There was also a concrete “cant” on this side of the parapet. A cant, in construction, is meant as a transition strip where walls and roofs meet to keep roofing materials from making 90° bends, which helps minimize cracking. By having the cant, the roofing makes two 45° bends instead. What was puzzling was that this concrete cant appeared to be installed AFTER original construction and on top of some older roofing layers. Like someone decided later that a cant should be installed. And why concrete? I dunno. Just another puzzle at BAB.

I got a small scraper/chisel tool and started digging down into the loose material. The top inch was gravel, and then some cracked paper layers, and then several inches of loose granular fill. (Almost like vermiculite; but a little denser.)

And it was soaking wet!

Digging deep through the granular fill.

Digging deep through the granular fill.

I tried to dig down to see the bottom of the hole I was making. I could feel the tool hitting a hard deck but I could never see the surface, because the hole kept filling with dark murky water!

It's like a mini-well on the roof!

It’s like a mini-well on the roof!

Time for a break to figure out what’s going on.
(Hum the Jeopardy theme, like time is passing…)

Okay – here’s the deal. Where this parapet turns a corner was the original back corner of BAB when it was a puppy. It was also the location of a back stairwell. While the stair was originally constructed in this area between the first and second floors, (later removed), it was only PLANNED for future expansion through the roof to be later a third floor.

Southwestern Bell always planned their buildings for expansion – both vertically and horizontally. You can see this in other Bell buildings, most notably in the one still in use in mid-town St. Louis, across from the Contemporary Art Museum.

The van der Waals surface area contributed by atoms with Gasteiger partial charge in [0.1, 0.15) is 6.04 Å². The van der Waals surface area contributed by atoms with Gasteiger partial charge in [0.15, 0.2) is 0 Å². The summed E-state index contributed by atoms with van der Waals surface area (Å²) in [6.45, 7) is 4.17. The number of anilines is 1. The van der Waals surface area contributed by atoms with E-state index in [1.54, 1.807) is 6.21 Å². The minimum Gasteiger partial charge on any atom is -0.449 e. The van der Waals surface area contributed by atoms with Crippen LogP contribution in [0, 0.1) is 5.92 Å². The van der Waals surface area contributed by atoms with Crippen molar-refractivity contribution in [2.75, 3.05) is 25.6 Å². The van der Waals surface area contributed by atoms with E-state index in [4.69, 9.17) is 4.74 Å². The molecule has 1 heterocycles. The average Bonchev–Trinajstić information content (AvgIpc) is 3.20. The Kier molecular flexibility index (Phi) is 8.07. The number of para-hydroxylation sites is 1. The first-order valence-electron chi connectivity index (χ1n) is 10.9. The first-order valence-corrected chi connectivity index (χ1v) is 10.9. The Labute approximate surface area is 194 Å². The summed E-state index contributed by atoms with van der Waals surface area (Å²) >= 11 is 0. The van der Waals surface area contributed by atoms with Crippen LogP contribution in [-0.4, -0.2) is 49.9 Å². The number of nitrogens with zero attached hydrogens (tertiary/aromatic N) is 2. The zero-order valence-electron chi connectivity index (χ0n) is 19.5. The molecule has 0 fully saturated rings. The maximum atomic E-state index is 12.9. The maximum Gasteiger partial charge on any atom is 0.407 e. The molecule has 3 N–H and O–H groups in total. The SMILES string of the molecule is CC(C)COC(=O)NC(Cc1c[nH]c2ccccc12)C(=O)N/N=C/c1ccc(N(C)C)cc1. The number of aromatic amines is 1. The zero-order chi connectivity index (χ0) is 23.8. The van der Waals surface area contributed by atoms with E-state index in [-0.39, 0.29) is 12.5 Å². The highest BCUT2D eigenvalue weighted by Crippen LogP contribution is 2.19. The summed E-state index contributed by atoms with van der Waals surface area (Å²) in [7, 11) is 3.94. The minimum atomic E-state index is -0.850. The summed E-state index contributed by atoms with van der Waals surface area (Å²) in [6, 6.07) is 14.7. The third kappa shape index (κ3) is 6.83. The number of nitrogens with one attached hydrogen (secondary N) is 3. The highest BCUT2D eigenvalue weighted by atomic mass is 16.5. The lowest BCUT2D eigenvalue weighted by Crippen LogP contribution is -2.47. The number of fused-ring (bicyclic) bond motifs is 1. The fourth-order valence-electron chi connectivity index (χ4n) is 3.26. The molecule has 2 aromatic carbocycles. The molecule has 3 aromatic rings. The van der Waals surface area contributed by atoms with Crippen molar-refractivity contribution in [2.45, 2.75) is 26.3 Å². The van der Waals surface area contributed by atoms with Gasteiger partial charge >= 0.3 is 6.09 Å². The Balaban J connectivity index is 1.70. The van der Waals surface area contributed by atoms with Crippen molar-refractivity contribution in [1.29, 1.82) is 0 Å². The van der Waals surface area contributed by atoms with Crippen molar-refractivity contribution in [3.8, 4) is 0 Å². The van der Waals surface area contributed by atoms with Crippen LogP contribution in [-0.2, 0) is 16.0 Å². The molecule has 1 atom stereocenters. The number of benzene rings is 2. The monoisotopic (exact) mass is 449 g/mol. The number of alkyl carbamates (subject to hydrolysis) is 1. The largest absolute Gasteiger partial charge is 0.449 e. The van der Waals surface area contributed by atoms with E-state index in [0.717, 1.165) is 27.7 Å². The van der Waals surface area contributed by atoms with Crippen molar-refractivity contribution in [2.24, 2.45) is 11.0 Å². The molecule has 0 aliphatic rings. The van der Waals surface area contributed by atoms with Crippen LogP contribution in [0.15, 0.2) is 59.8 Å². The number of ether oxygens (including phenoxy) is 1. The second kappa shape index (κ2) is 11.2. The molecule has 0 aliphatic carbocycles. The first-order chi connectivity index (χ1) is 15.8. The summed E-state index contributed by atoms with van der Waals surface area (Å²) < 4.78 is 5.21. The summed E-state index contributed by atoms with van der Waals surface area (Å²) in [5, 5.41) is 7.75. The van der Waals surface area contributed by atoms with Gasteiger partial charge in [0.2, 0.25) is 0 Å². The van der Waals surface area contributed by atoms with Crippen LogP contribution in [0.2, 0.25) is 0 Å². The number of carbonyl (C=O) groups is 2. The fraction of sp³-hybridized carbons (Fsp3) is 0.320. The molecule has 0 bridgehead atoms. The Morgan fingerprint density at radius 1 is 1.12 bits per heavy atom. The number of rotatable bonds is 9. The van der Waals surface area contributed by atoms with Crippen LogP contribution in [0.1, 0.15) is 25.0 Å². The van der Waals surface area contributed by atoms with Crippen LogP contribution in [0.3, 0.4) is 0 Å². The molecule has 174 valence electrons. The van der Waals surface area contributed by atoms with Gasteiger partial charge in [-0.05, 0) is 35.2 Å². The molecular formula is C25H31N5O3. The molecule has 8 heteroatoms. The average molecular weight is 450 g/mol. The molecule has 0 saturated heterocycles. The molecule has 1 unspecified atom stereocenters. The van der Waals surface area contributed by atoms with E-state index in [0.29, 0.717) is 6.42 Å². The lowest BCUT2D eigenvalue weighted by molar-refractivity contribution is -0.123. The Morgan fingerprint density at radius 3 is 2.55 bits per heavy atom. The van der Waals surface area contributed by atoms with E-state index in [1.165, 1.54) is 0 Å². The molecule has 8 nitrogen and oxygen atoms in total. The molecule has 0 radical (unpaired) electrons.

An old 2-story Bell building with 3 floors added on top of it.

An old 2-story Bell building with 3 floors added on top of it.

And when they PLANNED for a future stairwell, they designed the construction to be easiest to remove in the future. One piece of evidence showing what they did was to place additional structural beams around what will be the future stair opening, so that they don’t have to build that later when the hole is cut. The other thing they did was to make the concrete slab thinner where it was going to be removed. A thicker slab is needed when you plan to place people and equipment on it (i.e. the current roof when it is the third floor) but when all you need is a slab for roof to hold water and snow, (i.e. where there will be a stair opening), it can be thinner. A thinner slab will be easier to cut out later.